The Diversification Myth
“...increase in rates causes bond prices to decline and may cause stock prices to decline as well…”
-David F. Swensen
For the last few decades, investors were told that they could protect their assets by diversifying across equities and bonds. The logic was that:
1) bond prices typically increase when stock prices fall, thus providing a buffer against stock market volatility
2) the coupon payment (i.e. fixed income) portion of bonds could provide a buffer against equity drawdowns.
What investors likely overlooked is the fact that inverse correlation between stocks and bonds is not an absolute truth.
In fact, stocks and bonds are often vulnerable to similar macroeconomic shocks, thus leaving investors vulnerable to the same return drivers or detractors.
Is it rare to see bond and equity prices moving in correlation? Sure. Since 1929, we can only count four instances where bond prices did not increase as stock prices decreased.
The first was in 1939 when Britain abandoned the gold standard. The second was in 1941 when the United States entered World War II. The third was in 1969 in the midst of what has been called the “the greatest failure of American macroeconomic policy in the postwar period” (Siegel 1994). A combination of loose money supply, perverse monetary policy and two energy shortages led to year over year inflation of over 11% by 1979. Sound familiar?
The most recent example of bond prices plummeting in lock step with the stock market was in 2022.
As of December 30, 2022, CNBC reported:
- S&P 500 at 20% losses
- US Treasury Bond Index at 10.7% losses
- iShares Core US Aggregate Bond ETF at about 15% losses
What this means for the 60-40 portfolio
If stocks and bonds do not provide the diversification touted over the last decade by asset managers, where do investors allocate their capital?
Blackrock provides an analysis on how investors can re-think the traditional 60-40 portfolio with alternative investments as a key driver of true diversification.
Alternative investments whose return drivers are not as vulnerable to macroeconomic factors will likely play an increasingly important role in the portfolio of retail investors.
Questions to consider as you rethink your portfolio
1. What are your liquidity preferences?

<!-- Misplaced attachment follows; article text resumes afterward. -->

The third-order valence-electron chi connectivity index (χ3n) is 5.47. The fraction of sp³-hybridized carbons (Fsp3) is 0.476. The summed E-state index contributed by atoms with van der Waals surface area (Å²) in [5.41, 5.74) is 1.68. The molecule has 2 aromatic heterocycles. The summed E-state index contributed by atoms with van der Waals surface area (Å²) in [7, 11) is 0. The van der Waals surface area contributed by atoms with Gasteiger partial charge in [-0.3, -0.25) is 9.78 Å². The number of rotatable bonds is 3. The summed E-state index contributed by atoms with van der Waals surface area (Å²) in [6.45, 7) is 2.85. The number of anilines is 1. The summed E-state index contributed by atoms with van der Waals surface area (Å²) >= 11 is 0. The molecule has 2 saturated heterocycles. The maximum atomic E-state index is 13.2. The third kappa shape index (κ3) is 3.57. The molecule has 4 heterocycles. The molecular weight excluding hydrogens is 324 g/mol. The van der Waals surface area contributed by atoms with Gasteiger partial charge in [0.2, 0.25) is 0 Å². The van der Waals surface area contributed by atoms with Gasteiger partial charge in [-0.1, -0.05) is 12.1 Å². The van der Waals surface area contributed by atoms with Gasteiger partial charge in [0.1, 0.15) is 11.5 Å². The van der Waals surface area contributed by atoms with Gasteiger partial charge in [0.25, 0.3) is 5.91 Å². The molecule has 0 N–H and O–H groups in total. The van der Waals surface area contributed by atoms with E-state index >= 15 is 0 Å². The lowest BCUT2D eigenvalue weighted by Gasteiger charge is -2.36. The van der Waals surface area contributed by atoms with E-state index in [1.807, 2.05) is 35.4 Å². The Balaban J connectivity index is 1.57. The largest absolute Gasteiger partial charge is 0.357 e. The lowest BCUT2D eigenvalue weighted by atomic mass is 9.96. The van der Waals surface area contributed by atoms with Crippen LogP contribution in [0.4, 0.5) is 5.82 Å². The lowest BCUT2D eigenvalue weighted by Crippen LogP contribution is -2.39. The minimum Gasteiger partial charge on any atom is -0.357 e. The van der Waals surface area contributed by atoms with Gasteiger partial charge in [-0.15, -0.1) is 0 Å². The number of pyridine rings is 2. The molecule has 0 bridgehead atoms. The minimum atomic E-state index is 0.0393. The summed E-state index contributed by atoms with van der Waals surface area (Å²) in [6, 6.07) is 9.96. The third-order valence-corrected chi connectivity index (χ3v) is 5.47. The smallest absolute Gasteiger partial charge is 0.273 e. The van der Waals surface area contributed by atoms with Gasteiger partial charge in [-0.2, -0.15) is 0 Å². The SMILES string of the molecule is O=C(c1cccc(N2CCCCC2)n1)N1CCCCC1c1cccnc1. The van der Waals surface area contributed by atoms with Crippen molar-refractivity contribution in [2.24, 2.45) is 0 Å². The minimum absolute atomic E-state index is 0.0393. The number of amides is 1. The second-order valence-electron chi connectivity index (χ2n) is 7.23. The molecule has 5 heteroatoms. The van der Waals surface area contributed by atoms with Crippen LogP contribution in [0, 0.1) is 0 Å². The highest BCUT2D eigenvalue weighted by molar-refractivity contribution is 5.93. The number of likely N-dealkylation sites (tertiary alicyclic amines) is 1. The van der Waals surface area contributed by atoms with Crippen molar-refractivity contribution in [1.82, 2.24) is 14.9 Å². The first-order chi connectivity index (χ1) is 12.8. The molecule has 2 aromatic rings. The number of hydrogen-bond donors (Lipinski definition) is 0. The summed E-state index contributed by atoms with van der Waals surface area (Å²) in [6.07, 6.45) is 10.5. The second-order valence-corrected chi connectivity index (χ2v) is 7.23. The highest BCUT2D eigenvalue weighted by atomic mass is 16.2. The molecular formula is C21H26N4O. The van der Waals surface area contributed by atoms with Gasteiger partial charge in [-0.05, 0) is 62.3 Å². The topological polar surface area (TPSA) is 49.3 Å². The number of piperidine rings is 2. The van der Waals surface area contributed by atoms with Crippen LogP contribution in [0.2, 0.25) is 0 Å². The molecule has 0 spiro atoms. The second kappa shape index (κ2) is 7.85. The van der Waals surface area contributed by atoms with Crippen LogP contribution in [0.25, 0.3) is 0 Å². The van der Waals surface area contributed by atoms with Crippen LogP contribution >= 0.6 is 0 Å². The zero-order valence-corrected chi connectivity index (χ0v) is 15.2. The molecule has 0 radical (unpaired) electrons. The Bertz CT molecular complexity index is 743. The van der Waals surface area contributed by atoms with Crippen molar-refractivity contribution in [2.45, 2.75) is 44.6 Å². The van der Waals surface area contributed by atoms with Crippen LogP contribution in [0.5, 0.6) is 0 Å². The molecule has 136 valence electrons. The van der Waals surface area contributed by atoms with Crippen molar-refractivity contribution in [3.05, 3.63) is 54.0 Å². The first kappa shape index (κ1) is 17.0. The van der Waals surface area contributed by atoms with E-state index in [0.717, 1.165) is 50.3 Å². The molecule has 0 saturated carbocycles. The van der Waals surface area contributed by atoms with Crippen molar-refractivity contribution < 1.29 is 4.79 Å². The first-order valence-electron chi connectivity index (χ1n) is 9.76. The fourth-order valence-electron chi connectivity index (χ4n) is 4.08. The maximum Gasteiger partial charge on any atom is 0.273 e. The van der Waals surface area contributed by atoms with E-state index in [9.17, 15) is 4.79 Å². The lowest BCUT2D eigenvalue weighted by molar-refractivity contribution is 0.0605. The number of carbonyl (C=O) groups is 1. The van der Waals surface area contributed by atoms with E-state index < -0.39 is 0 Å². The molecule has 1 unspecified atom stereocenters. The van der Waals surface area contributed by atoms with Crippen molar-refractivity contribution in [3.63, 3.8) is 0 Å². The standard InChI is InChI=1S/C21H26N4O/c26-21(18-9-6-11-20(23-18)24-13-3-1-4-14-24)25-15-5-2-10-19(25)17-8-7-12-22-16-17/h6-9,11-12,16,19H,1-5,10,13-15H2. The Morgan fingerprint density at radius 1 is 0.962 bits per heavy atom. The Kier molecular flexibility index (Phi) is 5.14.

Within alternative assets, there is a wide range of liquidity options available. For example, traditional venture capital and private equity firms are quite illiquid and don’t provide a redemption option given the long-dated nature of the strategy. The fund life is typically 12+ years and determined by the fund managers (General Partners) rather than the investors (Limited Partners) themselves. While many PE funds endeavor to distribute investors their cost back (1x distributed paid-in capital, DPI) within 7 years and the remaining profit value before year 12, many of these funds will not fully liquidate for 15+ years. In contrast, hedge funds typically provide quarterly redemptions.
2. How much capital do you have to allocate?
Depending on the amount of capital you have to allocate, the alternative investment options available to you can drastically differ.
For example, minimum initial investment amounts for most hedge funds or private equity firms are usually a few million dollars. Meanwhile, real estate provides a much wider range of upfront capital requirements. Investors can purchase a single family home – whose median price in the United States as of February 2023 was $386,797 – and become a landlord, or they can purchase commercial real estate which can reach hundreds of millions of dollars.
Technology platforms have also increased the number of alternative investment options available to investors, with minimum capital commitments ranging from $10 to $150,000.
3. What are you optimizing for – capital appreciation or income generation?
Depending on whether you’re looking for capital appreciation or a steady stream of income, some alternative investment vehicles may be preferable to others. For example, venture capital or angel investors are generally looking for that one company in a portfolio of dozens that will return 3x the entire fund. However, only about half of VC firms even generate a return for LPs. [Source]
If income generation is your goal, private credit or private real estate could be better options. Private credit could be especially appealing in a rising interest rate economy since many private loans are tied to floating interest rates, providing lenders with a hedge against inflation.
For a mix of capital appreciation and income generation, hedge funds can be an excellent option, with a wide range of strategies that provide various degrees of both. Real estate can also be a good option, providing both capital appreciation and income generation. However, real estate tends to be less liquid than hedge fund investments.